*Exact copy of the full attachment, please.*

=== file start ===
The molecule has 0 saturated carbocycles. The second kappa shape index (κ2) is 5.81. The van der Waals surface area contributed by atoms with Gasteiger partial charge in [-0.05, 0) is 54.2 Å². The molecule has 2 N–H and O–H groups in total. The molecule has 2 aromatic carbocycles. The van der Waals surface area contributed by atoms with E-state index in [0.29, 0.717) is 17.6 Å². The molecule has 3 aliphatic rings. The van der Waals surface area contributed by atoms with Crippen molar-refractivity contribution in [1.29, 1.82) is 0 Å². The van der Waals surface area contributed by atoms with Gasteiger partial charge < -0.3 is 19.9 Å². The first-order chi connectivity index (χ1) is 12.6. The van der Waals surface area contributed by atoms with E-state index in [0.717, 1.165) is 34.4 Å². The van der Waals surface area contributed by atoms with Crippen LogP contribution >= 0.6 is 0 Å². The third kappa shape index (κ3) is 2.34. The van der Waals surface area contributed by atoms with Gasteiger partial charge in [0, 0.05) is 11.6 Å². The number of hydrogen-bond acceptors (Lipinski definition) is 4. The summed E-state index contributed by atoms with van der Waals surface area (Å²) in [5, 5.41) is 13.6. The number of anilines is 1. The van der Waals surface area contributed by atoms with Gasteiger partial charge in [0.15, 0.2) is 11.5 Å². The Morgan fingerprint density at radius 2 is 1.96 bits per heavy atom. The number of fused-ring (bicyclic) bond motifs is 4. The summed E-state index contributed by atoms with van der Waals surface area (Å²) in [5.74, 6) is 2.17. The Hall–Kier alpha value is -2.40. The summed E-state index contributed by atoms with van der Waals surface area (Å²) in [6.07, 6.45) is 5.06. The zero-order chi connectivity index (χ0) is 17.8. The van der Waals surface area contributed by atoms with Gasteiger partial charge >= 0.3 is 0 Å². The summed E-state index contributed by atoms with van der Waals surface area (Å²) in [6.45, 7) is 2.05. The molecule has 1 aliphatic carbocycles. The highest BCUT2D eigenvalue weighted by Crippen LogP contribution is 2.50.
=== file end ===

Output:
The molecule has 0 saturated carbocycles. The second kappa shape index (κ2) is 5.81. The van der Waals surface area contributed by atoms with Gasteiger partial charge in [-0.05, 0) is 54.2 Å². The molecule has 2 N–H and O–H groups in total. The molecule has 2 aromatic carbocycles. The van der Waals surface area contributed by atoms with E-state index in [0.29, 0.717) is 17.6 Å². The molecule has 3 aliphatic rings. The van der Waals surface area contributed by atoms with Crippen molar-refractivity contribution in [1.29, 1.82) is 0 Å². The van der Waals surface area contributed by atoms with Gasteiger partial charge < -0.3 is 19.9 Å². The first-order chi connectivity index (χ1) is 12.6. The van der Waals surface area contributed by atoms with E-state index in [0.717, 1.165) is 34.4 Å². The van der Waals surface area contributed by atoms with Crippen LogP contribution >= 0.6 is 0 Å². The third kappa shape index (κ3) is 2.34. The van der Waals surface area contributed by atoms with Gasteiger partial charge in [0, 0.05) is 11.6 Å². The number of hydrogen-bond acceptors (Lipinski definition) is 4. The summed E-state index contributed by atoms with van der Waals surface area (Å²) in [5, 5.41) is 13.6. The number of anilines is 1. The van der Waals surface area contributed by atoms with Gasteiger partial charge in [0.15, 0.2) is 11.5 Å². The Morgan fingerprint density at radius 2 is 1.96 bits per heavy atom. The number of fused-ring (bicyclic) bond motifs is 4. The summed E-state index contributed by atoms with van der Waals surface area (Å²) in [5.74, 6) is 2.17. The Hall–Kier alpha value is -2.40. The summed E-state index contributed by atoms with van der Waals surface area (Å²) in [6.07, 6.45) is 5.06. The zero-order chi connectivity index (χ0) is 17.8. The van der Waals surface area contributed by atoms with Gasteiger partial charge >= 0.3 is 0 Å². The summed E-state index contributed by atoms with van der Waals surface area (Å²) in [6.45, 7) is 2.05. The molecule has 1 aliphatic carbocycles. The highest BCUT2D eigenvalue weighted by Crippen LogP contribution is 2.50.